Why it is hard to take churches seriously

The Telegraph

This time it is the Anglicans. They haven’t worked out that the world won’t end if they have women bishops. Better than covering up the buggering of little boys though.

Historic plans to allow women to become bishops have been plunged into crisis after existing bishops voted through an eleventh-hour concession to traditionalists.

Campaigners for women in the episcopacy in the Church of England are considering whether to vote the plan down themselves, with some privately condemning it as a “compromise too far”.

Others say that the concession would give legal status to the view that women bishops would carry a “taint”.

Yet traditionalists also voiced disappointment at the measure, which they said falls far short of the assurances they say they need, and warned the Church is facing a “terminal” crisis.

It comes after the Church’s House of Bishops met behind closed doors in York to give its approval to the long-awaited legislation.

In theory it clears the way for a landmark vote at the Church’s General Synod in July to ordain women as bishops.

Fragment or turn people off the church?

The Telegraph

It looks like the Anglican Church is facing the some issues. It could be argued that the Labour party is a pretty good example of what happens when you fragment.

However a Church is a little different in you are dealing with matters of faith not public policy. nd so in opposing “fragmentation” you are actually turn your cheek to providing spiritual succour to the masses.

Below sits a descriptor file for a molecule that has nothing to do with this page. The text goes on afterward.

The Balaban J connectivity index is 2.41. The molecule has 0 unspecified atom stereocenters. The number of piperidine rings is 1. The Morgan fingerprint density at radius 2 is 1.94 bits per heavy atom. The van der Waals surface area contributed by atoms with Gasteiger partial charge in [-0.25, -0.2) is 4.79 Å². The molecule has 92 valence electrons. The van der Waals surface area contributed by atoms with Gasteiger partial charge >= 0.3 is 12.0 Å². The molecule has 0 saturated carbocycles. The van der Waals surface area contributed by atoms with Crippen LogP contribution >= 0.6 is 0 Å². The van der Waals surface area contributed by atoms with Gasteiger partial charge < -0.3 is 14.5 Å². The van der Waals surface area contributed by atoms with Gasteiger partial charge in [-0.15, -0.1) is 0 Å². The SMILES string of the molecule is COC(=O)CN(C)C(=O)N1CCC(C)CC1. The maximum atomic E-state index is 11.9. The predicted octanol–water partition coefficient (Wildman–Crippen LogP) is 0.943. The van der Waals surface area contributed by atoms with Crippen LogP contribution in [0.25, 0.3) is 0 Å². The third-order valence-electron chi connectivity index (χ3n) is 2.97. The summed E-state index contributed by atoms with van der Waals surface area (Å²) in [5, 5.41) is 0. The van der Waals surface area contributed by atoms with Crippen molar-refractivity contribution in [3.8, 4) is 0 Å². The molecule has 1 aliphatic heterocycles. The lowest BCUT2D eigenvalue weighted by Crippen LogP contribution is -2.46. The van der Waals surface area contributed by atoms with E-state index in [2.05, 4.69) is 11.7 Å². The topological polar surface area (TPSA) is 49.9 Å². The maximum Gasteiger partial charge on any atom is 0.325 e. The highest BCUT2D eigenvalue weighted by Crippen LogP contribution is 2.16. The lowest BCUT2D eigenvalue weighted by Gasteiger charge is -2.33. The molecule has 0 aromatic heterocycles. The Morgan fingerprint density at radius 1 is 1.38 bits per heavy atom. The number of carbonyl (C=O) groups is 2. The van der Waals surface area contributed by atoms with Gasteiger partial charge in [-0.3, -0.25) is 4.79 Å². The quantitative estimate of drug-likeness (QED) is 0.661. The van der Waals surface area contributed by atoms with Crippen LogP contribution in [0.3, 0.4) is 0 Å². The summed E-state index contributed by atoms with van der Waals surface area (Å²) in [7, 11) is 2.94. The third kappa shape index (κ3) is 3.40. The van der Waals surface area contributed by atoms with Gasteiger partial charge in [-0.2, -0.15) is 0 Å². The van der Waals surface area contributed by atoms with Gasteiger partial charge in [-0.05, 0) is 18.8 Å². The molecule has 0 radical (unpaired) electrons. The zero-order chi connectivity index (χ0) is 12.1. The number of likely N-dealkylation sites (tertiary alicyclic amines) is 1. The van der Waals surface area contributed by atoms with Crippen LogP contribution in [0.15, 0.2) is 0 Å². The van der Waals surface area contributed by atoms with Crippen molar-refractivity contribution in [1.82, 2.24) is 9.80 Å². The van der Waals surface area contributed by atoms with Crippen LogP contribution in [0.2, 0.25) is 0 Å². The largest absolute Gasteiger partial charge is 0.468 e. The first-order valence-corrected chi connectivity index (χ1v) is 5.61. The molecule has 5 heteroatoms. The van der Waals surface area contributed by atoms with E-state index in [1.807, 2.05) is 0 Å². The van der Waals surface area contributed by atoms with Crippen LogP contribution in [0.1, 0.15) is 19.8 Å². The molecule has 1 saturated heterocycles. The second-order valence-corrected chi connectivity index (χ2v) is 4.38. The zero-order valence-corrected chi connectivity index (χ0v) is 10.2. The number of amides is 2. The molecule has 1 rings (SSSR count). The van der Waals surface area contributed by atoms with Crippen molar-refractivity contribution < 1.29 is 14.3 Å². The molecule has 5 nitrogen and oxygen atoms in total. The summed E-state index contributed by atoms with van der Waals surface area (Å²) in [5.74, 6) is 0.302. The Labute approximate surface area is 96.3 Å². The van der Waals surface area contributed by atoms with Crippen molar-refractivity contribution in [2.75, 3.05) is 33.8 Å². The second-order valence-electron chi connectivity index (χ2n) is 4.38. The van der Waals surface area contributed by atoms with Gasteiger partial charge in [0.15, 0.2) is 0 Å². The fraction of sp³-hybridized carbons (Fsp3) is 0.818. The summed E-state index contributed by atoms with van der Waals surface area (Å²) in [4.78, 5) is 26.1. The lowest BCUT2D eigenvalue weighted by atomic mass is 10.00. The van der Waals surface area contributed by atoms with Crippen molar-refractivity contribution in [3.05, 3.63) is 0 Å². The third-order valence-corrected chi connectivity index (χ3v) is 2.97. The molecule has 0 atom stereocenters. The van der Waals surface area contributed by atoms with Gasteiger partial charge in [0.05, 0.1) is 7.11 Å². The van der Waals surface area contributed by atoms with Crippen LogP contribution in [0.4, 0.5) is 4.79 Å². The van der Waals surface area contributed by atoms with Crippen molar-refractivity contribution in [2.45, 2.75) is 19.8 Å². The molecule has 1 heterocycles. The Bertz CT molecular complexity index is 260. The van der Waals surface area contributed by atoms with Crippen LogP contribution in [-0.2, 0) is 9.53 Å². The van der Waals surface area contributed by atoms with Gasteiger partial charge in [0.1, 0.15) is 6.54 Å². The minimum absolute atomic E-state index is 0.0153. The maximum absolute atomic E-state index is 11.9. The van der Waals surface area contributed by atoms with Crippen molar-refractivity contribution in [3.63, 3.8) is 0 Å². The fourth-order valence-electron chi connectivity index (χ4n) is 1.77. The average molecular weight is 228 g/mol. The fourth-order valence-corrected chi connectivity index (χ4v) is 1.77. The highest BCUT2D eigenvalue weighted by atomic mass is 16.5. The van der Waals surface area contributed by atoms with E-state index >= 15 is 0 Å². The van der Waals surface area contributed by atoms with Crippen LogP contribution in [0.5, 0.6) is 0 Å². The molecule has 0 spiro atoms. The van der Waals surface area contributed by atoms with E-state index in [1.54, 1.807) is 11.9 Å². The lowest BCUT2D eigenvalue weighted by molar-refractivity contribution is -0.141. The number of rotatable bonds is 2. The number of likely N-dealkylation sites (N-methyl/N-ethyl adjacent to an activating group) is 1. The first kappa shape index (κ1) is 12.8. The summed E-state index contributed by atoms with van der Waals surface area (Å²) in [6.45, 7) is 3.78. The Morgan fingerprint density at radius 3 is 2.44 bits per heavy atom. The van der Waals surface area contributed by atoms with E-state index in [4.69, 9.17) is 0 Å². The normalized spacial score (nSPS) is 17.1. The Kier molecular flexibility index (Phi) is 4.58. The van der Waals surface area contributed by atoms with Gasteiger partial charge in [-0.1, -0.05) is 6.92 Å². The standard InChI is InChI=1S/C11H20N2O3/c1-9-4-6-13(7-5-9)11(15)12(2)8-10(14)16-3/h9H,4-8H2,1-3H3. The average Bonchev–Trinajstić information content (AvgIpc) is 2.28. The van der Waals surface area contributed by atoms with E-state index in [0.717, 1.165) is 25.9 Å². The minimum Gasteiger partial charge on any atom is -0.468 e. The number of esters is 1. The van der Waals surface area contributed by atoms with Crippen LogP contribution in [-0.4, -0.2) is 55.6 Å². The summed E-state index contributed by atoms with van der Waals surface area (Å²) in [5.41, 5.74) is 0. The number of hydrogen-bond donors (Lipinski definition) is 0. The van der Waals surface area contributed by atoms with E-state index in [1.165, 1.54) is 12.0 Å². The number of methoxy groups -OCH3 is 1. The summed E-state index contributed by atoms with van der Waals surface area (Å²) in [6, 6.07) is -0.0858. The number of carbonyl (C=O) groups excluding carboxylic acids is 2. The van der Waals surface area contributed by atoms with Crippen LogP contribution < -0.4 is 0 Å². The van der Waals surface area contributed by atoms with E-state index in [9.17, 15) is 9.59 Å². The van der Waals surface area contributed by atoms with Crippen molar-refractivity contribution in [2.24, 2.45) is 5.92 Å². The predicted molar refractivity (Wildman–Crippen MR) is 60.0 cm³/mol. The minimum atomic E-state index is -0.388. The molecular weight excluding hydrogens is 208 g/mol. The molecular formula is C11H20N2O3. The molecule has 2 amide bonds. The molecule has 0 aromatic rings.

A fixation with gay rights, feminism and separate racial identities is threatening to “fragment” British society, the Archbishop of Canterbury has claimed.

Dr Rowan Williams warned that identity had become a “slippery” word and that, while much had been achieved for minority groups, it was time to focus on the common good.

He also attacked a culture of dependence on welfare handouts, which he said was harmful to society, in an address to members of the Welsh Assembly in Cardiff.

Addressing a group of teenagers during the visit, he also spoke about the possibility that Britain could break apart as Scottish and Welsh nationalism grows in importance.

Dr Williams, who is stepping down as leader of the Anglican Communion later this year, has made a series of outspoken interventions since announcing his resignation.

He signalled last week that he plans to use his final months in office to speak out forcefully on issues which on which he feels passionate.